angry, foodies, passive-aggressive, & hungry for change
This year Tennessee was ranked by Wallethub as the angriest state in the nation. The ranking was based on an analysis of everything from violent crimes to sex offenders, hate groups to elderly abuse complaints. This came up in conversation at a recent State of the South event hosted by The Porch where Nashvillians were invited to participate in an open dialogue exploring and redefining Southern identity. Leading the conversation was a team of creatives from the Alabama Shakespeare Festival who have been traveling the South this summer and hosting these forums.
The conversation began with what southern identity meant to us. Responses included sentiments such as southerners are a spiritual people. A diverse people. An uneducated people. An educated people. A segregated people. A people of good food. Of rednecks. Of passive-aggression. Of discontent. Of fear.
The conversation naturally moved on to what we might do to improve current affairs when a member of ASF circled back to our sentiments on identity. Nashville was stop number seven on a twelve-stop tour of southern cities, and as he pointed out, we were the first stop to not bring up hospitality.
There was a collective and hesitant laugh. Hadn't we just been discussing the weaponized nature of southern niceties? "Bless your heart" and the like. The way some southerners ooze nice in a not-so-nice way. The wolf smiling while showing the sharpness of its teeth. Someone compared this social charade to the way the South dresses up historical places of trauma.
Consider the modern-day Confederate flag. Consider any of the Antebellum-style tourist attractions. Consider the trend of plantation weddings. And when the hallmarks of our ugly history are not being celebrated, they go largely ignored. One woman, a transplant from Charleston, explained she grew up on a plantation but never realized her home's association with slave labor until she went away to college. It simply wasn't discussed. A history scholar brought up the self-sufficient black communities that popped up throughout Appalachia after reconstruction only to be burned to the ground and largely run out of town by violent white supremacists.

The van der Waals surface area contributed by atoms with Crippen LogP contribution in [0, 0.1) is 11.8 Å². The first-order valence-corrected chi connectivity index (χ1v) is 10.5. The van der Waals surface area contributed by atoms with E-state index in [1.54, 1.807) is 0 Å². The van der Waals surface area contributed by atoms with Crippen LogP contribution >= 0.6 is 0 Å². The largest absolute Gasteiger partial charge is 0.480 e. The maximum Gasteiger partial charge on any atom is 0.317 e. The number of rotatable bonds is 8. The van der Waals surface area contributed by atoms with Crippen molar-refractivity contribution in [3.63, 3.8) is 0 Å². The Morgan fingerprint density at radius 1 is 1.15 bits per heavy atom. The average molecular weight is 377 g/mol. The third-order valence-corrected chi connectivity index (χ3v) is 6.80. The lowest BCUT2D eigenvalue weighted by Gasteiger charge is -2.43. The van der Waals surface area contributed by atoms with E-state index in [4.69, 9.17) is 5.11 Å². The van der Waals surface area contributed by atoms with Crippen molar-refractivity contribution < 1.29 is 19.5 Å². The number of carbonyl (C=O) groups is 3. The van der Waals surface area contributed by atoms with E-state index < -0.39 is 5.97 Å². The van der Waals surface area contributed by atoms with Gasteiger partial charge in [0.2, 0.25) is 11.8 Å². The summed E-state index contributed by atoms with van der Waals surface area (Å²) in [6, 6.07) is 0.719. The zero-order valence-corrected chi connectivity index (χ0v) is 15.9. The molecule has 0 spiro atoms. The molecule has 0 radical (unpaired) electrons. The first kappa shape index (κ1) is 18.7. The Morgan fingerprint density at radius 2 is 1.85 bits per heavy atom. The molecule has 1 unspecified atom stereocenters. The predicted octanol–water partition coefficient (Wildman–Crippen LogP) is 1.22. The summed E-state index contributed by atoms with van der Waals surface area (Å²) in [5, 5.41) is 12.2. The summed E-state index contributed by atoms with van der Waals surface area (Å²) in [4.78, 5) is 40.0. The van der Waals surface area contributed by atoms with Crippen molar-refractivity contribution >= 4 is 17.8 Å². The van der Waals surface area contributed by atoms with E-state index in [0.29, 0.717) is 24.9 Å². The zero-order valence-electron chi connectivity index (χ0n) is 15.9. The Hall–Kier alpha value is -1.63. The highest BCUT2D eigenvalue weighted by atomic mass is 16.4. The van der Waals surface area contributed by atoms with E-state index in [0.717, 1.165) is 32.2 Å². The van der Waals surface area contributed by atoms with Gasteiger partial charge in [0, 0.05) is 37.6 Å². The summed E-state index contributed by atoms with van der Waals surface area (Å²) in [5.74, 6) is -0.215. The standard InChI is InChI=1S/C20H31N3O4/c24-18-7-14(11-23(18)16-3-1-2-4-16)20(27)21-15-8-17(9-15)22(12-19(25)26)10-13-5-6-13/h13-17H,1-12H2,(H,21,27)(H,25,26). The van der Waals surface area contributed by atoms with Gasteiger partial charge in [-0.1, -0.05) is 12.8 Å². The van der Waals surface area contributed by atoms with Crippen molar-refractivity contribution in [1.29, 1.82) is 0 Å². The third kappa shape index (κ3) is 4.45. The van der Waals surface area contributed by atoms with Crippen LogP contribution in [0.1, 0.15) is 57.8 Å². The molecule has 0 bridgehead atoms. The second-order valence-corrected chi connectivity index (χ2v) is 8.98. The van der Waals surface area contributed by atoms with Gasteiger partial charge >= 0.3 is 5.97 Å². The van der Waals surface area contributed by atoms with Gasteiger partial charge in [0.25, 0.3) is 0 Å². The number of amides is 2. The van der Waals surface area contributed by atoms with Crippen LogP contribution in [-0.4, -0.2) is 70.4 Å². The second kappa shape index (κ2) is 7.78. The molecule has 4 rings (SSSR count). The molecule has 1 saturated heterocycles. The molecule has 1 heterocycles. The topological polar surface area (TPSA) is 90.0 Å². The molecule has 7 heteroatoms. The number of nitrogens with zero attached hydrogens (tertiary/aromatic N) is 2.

Someone else brought up segregation academies which became prevalent after schools were officially desegregated in 1954. These private schools were a way for white parents to keep their children seperate, and while laws were passed in the 1970s that prohibited these institutions from excluding children on account of race, the schools remained widely inaccessible to most minority families. In Tennessee, Briarcrest Baptist High School, Brentwood Academy, Franklin Road Academy, and Harding Academy all began amid these racist roots.
I've known there are gaps in the narrative—perspectives that go unseen. This was apparent to me on a cerebral level before, but as I left the forum, I felt it as a physical weight in my chest. I was reminded of something I'd read which more to less said, "If you do not feel the need to be socially/politically active, that is a sign of your privilege."
There is no tidy ending to this story. At the end of the State of the South conversation deputy sheriff and poet Frank "Frizzy" Sykes (of Po'Boys and Poets) urged for more integrated conversations across communities. To step outside of whatever groups you identify with and seek out people different from you. To go into conversations ready to meet people where they are. Ready to listen. To try and understand before expecting to be understood.
What do you think — what defines the South? Which narratives get the widest coverage and which go widely ignored?